compizconfig-settings-manager is already the newest version.
compizconfig-settings-manager set to manually installed.
0 upgraded, 0 newly installed, 0 to remove and 0 not upgraded.
 
so it seems 'apt-get install compiz'  installs the manager as well.
hey nick, do you know where instructions for this thing are?

Edited by bmike1, 22 December 2014 - 10:49 PM.

A/V Software? I don't need A/V software. I've run Linux since '98 w/o A/V software and have never had a virus. I never even had a firewall until '01 when I began to get routers with firewalls pre installed. With Linux if a vulnerability is detected a fix is quickly found and then upon your next update the vulnerability is patched.  If you must worry about viruses  on a Linux system only worry about them in the sense that you can infect a windows user. I recommend Linux Mint or, if you need a lighter weight operating system that fits on a cd, MX14 or AntiX.


#7 DeimosChaos

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Posted 22 December 2014 - 10:45 PM

Ah, I think I see what you are saying. I have a similar setup on my Lenovo latop. I have a 32GB SSD running Ubuntu, with a /home partition set up on my 1TB hard drive. This makes it easy to install other distros if I want to and still keep all my data with out having to back it up to a external drive before I install the new distro.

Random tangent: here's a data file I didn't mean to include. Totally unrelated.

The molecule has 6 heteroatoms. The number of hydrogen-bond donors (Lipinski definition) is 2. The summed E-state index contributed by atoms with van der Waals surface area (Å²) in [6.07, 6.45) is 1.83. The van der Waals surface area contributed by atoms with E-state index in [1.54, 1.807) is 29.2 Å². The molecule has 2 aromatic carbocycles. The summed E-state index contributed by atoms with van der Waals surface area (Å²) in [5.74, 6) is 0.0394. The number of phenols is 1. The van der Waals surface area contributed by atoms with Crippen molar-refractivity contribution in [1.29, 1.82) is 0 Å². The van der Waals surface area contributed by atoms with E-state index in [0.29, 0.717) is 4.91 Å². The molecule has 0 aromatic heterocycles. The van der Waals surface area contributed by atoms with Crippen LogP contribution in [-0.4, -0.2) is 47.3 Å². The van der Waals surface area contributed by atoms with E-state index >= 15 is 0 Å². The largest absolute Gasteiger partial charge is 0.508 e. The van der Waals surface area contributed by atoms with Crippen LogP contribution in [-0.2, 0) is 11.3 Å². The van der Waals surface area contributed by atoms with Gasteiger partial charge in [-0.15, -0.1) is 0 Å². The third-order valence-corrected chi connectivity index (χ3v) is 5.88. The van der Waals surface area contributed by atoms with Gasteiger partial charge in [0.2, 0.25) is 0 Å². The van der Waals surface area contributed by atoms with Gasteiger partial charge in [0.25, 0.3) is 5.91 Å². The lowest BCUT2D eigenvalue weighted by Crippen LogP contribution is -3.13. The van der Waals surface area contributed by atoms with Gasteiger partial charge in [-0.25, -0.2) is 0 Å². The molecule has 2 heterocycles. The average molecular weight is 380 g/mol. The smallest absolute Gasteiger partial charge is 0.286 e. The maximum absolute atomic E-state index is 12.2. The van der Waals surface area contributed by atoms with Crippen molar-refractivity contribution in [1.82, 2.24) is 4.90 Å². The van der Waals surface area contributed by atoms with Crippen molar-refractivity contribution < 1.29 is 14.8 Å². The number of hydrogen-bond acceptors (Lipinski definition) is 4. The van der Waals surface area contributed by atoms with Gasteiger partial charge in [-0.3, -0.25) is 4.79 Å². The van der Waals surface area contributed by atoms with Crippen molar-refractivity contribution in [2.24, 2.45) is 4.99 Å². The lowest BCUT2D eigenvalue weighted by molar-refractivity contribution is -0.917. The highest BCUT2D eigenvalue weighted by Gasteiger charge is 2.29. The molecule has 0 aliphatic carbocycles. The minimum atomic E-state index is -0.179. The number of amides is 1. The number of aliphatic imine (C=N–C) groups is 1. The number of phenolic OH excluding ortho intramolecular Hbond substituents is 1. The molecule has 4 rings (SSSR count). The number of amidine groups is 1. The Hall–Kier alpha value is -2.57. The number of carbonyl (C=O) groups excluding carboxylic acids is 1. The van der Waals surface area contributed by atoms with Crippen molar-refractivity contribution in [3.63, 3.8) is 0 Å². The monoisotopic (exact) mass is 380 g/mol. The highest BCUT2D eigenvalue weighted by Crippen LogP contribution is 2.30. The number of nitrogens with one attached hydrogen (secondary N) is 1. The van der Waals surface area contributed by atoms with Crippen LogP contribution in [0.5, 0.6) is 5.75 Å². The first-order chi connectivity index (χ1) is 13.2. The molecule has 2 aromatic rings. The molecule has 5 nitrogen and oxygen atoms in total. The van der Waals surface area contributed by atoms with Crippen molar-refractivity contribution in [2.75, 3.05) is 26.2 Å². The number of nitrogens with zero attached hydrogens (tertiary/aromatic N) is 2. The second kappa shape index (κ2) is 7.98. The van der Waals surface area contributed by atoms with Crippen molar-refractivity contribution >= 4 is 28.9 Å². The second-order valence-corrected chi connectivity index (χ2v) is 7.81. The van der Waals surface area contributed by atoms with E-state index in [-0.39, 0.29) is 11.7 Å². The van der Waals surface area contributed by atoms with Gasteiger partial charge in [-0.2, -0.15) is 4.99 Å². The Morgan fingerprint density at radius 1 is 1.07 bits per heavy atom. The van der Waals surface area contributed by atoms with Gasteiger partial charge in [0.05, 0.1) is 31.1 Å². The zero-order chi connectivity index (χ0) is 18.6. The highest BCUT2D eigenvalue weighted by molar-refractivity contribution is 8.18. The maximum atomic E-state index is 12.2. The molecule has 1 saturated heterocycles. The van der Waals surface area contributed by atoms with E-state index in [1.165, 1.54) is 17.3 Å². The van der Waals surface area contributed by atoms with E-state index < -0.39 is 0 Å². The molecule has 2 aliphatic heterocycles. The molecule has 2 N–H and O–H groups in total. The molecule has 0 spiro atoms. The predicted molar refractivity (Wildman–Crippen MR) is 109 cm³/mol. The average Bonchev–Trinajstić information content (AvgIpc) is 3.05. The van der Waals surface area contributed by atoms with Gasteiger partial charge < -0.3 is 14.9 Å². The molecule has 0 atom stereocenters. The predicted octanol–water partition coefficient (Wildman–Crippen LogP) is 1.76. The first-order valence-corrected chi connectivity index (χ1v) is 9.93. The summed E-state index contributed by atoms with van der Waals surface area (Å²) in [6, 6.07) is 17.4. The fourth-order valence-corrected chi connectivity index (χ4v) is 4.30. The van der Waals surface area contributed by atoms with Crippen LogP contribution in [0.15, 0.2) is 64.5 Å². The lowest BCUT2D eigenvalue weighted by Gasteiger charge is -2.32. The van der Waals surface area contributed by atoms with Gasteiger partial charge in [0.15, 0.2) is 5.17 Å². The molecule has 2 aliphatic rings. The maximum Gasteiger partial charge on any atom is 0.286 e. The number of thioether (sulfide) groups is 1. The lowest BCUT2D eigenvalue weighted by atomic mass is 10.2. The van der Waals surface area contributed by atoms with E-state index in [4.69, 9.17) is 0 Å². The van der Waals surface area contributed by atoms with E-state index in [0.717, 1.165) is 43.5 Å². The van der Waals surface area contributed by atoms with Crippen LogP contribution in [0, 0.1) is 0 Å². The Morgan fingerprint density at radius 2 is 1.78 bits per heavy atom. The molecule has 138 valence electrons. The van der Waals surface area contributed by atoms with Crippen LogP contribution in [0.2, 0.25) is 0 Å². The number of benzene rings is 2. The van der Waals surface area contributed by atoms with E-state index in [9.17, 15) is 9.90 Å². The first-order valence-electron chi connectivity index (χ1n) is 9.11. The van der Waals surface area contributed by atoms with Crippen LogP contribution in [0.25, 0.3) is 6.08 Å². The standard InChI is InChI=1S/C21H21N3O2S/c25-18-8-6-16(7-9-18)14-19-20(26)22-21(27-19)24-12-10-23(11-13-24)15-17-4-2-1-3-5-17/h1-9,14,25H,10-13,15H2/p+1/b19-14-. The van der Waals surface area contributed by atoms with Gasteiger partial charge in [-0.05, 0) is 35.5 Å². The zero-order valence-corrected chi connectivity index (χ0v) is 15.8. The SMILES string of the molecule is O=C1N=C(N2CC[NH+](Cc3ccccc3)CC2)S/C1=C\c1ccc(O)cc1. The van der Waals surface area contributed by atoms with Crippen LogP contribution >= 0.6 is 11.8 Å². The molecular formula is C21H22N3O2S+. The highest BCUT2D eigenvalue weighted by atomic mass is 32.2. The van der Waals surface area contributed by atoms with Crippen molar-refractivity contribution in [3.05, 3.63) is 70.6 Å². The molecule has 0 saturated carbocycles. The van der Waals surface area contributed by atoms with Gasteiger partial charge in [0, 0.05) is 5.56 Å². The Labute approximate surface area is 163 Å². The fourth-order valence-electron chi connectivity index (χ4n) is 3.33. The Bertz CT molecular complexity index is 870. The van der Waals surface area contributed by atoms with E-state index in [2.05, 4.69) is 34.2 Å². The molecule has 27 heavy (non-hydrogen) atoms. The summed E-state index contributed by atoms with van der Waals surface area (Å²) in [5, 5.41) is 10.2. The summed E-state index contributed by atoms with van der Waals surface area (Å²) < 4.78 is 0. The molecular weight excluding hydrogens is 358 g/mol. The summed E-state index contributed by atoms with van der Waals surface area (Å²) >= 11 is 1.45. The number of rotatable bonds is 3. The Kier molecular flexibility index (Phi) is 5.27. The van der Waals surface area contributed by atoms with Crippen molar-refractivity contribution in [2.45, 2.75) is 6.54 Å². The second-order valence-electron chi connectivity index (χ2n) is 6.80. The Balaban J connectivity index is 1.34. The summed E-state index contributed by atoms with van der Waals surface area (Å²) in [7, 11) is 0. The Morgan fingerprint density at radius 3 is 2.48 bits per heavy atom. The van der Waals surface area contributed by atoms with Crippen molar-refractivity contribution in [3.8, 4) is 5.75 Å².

So on your free space that you have you basically need to create two partitions, one with a root or "/" partition, and one with a "/home" partition. The root partition will install the main files for the new Linux Mint install that you want.

Depending on how much memory you have you usually don't need swap space. I never install swap space for my installs.

Since you you will have grub already, it may not ask about installing it. I would think it would add it to the menu automatically... but that doesn't always happen.


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#8 bmike1

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Posted 22 December 2014 - 10:55 PM

1- start your operating system (the below details Linux Mint but others are similar)

(it might take a while to read all the info from the disk)

2- click on the icon in the lower right corner that looks like a diagonal line with two balls in the middle and connect to your network

3- click 'menu' (lower left) then type 'gparted' in the search bar and select it